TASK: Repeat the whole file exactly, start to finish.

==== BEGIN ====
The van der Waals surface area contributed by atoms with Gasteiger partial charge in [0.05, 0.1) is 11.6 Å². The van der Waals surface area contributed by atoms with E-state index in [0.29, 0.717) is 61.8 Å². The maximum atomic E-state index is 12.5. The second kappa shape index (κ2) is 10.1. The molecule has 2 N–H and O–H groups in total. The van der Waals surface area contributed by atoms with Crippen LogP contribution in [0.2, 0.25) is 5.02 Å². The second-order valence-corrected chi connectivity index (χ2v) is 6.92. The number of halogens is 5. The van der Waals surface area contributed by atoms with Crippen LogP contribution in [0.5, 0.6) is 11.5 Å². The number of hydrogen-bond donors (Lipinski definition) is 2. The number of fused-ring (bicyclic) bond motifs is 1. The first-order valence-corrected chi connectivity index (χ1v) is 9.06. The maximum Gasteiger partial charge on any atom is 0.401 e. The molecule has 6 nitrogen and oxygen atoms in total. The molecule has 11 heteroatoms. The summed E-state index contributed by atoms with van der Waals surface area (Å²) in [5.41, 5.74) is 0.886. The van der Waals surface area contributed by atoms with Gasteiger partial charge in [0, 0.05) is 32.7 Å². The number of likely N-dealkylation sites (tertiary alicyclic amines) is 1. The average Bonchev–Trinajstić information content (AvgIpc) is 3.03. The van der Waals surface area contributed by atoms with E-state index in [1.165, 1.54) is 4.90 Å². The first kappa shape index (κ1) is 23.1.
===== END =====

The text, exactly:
The van der Waals surface area contributed by atoms with Gasteiger partial charge in [0.05, 0.1) is 11.6 Å². The van der Waals surface area contributed by atoms with E-state index in [0.29, 0.717) is 61.8 Å². The maximum atomic E-state index is 12.5. The second kappa shape index (κ2) is 10.1. The molecule has 2 N–H and O–H groups in total. The van der Waals surface area contributed by atoms with Crippen LogP contribution in [0.2, 0.25) is 5.02 Å². The second-order valence-corrected chi connectivity index (χ2v) is 6.92. The number of halogens is 5. The van der Waals surface area contributed by atoms with Crippen LogP contribution in [0.5, 0.6) is 11.5 Å². The number of hydrogen-bond donors (Lipinski definition) is 2. The number of fused-ring (bicyclic) bond motifs is 1. The first-order valence-corrected chi connectivity index (χ1v) is 9.06. The maximum Gasteiger partial charge on any atom is 0.401 e. The molecule has 6 nitrogen and oxygen atoms in total. The molecule has 11 heteroatoms. The summed E-state index contributed by atoms with van der Waals surface area (Å²) in [5.41, 5.74) is 0.886. The van der Waals surface area contributed by atoms with Gasteiger partial charge in [0, 0.05) is 32.7 Å². The number of likely N-dealkylation sites (tertiary alicyclic amines) is 1. The average Bonchev–Trinajstić information content (AvgIpc) is 3.03. The van der Waals surface area contributed by atoms with E-state index in [1.165, 1.54) is 4.90 Å². The first kappa shape index (κ1) is 23.1.